Jim Bunning (just two weeks removed from his perfect game) came on for the NL in the fourth and pitched a pair of scoreless innings. AL manager Al Lopez of the Chicago White Sox (The Sox were not the defending AL champs - the Yankees were. However, 1963 Yankee manager Ralph Houk took the General Manager position in the off-season and the decision was made to have Lopez as the All Star manager as the ChiSox were the 1963 runnerups) turned to Kansas City Athletic reliever John Wyatt. The former Negro League star combined with Ryne Duren, Roy Face, Dick Radatz and Hall of Famer Hoyt Wilhelm in the 50s and 60s to popularize the role of closer. Wyatt, however, gave up a game-tying tying homer to the first batter he faced - the Cubs' Billy Williams. Wyatt then retired Mays and Cepeda but Boyer quickly untied the game with a long blast into the left field bleachers. One inning later, Dick Groat stepped in with Clemente aboard against the Minnesota Twins' Camilo Pascual. Groat laced a double into the left center field gap and Clemente raced all the way home from first to push the NL margin to 3-1.

However, in the sixth, Chris Short could not replicate the success of his Phillies' teammate Bunning as Brooks Robinson tripled in Mantle and Killebrew to tie the game. An inning later the AL took the lead off the Astros' Turk Farrell on a Fregosi sacrifice fly.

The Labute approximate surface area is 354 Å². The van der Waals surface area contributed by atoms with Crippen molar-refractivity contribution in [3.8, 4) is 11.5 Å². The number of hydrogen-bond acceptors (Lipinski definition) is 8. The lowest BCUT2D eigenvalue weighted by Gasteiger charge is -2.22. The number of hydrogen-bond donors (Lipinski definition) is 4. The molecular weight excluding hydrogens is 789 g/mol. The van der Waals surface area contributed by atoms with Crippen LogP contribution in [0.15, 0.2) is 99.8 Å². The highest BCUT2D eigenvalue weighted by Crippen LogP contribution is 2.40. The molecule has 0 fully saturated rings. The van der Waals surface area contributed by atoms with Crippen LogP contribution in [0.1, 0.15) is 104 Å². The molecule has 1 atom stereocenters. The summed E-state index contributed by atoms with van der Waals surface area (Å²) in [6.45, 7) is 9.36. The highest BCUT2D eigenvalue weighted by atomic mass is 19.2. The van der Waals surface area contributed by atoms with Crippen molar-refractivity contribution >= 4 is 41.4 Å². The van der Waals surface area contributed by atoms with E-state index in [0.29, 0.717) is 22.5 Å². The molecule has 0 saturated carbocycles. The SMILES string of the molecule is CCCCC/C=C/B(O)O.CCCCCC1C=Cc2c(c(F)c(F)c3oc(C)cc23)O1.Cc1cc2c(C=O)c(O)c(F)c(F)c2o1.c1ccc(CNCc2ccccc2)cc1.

The game stayed that way until the bottom of the ninth when Radatz took the mound for his third inning of work. The imposing Radatz stood 6'6" and tipped the scales at 230 pounds. The hard throwing righty had mowed down the NL six up and six down in the seventh and the eighth with a quartet of strikeouts. Radatz, nicknamed The Monster, complied 17.3 bWAR in three seasons from 1962 - 1964 - all from the bullpen. Radatz walked Mays to open the frame and the Say Hey Kid swiped second. Cepeda hit a pop fly single over the head of first baseman Joe Pepitone and when Pepi threw wildly, Mays scored the tying run.  Flood pinch ran for Cha Cha and a couple of outs and a walk later took his lead as Callison stepped in. The powerful Callison was in the midst of a four season streak in which he would  record at least 23 homers as well as double digit triples in each campaign. He powered a Radatz fastball into the second deck in right field to give the NL the walkoff victory.

It was the first All Star walk off homer since 1955 when Stan Musial's walk off shot ended a 12 inning affair. There hasn't been a walk off homer since in an All Star game.

Remembered Callison years later and years ago, "That homer was the greatest thrill of my life, but I remember thinking that it was only the beginning. It was going to be the Phillies' year. We had everything going our way. Everything."

Time would tell whether the Phils would be able to parlay their All Star break lead into an NL pennant.